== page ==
Updating the phone call isn’t a new idea. Companies like Cisco and Microsoft Corp. have long sold so-called unified communications products that give workers access to phone systems via computers and combine calls, texts and voice-mail transcripts.
Such products attract lots of revenue, but rely on older technologies that critics say makes them costly and difficult to use. Microsoft says that the products have saved businesses billions of dollars in hardware spending.
But the old guard isn’t sitting still. Microsoft is integrating Internet-calling service Skype with Lync, a workplace telecom offering, allowing business users to connect easily and cheaply with anyone who has a Skype account. Cisco has thousands of Web-software experts working on telecom products.
Telecom carriers AT&T and Verizon Communications Inc. say emerging voice technologies are a business opportunity, not a threat. AT&T lets smaller businesses pay a single monthly bill for Web-based calling, wireless service and Microsoft Office software. Verizon offers Web-based voice calls and other tech systems through speedy, secure Verizon Internet networks. “This whole cycle of disruptive technologies is something we’re comfortable with,” said Shawn Hakl, head of Verizon’s networking platforms and managed products.
For the foreseeable future, spending on the incumbents’ services is likely to dwarf outlays for newer technologies. Sales of what research firm IDC calls “cloud communications platforms” are roughly doubling each year, but they are expected to hit just $7.5 billion by 2018. Companies spend about $1.6 trillion a year on telecom services, according to researcher Gartner Inc.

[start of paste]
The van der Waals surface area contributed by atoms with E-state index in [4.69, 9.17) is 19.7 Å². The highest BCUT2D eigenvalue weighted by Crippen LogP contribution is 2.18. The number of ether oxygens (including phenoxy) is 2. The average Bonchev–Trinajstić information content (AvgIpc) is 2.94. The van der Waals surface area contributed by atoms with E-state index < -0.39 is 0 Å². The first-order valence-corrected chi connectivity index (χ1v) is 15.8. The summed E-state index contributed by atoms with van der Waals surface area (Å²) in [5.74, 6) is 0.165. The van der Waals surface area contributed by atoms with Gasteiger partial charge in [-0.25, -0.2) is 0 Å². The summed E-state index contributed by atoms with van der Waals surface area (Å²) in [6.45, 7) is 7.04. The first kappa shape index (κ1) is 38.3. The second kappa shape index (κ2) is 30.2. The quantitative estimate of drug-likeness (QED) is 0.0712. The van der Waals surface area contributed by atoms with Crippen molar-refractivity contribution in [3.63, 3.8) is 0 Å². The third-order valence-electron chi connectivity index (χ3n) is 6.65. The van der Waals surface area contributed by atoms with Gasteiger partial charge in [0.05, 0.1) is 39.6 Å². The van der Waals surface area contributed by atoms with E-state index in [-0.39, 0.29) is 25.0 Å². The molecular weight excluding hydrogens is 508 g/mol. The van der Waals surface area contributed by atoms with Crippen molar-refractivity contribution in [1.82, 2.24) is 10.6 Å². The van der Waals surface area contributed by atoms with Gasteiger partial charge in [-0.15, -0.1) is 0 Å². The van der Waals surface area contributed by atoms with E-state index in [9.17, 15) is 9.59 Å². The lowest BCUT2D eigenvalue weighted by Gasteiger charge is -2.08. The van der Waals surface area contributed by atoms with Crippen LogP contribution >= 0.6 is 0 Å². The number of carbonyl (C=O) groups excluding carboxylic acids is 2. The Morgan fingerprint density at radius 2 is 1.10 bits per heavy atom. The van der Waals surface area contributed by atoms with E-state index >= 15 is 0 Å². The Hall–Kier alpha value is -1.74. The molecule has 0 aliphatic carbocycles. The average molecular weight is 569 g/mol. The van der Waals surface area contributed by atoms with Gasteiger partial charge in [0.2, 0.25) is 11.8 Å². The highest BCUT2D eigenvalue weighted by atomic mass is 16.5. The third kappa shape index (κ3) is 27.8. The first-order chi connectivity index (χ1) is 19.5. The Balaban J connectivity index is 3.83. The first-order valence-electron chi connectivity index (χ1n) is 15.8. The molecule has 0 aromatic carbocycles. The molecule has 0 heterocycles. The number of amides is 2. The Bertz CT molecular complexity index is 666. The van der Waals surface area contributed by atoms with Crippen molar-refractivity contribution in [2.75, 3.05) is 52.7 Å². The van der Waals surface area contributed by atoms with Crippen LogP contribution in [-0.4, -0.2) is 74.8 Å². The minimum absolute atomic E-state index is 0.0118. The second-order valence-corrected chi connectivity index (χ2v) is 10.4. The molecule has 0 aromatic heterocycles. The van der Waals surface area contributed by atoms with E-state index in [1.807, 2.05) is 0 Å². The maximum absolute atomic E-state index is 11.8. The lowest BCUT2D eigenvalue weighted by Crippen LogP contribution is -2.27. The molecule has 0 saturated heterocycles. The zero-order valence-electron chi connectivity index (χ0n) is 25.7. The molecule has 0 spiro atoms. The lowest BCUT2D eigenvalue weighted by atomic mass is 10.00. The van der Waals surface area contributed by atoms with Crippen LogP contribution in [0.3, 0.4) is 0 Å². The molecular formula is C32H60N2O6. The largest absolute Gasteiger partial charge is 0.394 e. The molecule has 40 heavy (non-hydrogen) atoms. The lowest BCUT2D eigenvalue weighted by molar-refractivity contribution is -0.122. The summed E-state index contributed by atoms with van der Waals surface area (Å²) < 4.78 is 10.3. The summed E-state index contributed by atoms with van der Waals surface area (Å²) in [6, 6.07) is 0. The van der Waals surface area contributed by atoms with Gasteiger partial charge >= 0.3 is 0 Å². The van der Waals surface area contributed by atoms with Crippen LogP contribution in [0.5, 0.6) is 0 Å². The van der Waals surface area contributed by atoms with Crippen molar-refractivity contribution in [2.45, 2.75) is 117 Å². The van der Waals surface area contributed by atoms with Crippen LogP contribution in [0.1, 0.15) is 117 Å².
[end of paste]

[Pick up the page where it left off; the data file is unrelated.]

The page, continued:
Even so, analysts say the older competitors can’t compete with younger rivals on functionality and cost. Conventional voice telephony for businesses costs roughly $25 to $28 a month per person, according to Phil Edholm, president of PKE Consulting, which specializes in communications. Those figures don’t include teleconferencing or video calls, which typically aren’t provided to everyone. On-site technicians add to the cost.
Web-based services can cost $15 to $25 a month per person and typically include long-distance calling, teleconferencing and video calls, and don’t require company technicians, Mr. Edholm said.
“Enterprises are slowing their spend on that proprietary infrastructure and using these much cheaper and better-functionality solutions,” said Mark Winther, an IDC analyst. He said phone carriers and the telecom-equipment vendors are most vulnerable.
Weather Co.’s Mr. Kohler said his company’s move from traditional telecom gear to software from Switch would cut costs by about 60%. But, he said, the change was less about cost than about maximizing productivity.
“My goal for the organization has been to shift the way we work and really empower our company and our people to work in a mobile, agile, collaborative, next-generation way,” he added.
Write to Shira Ovide at Shira.Ovide@wsj.com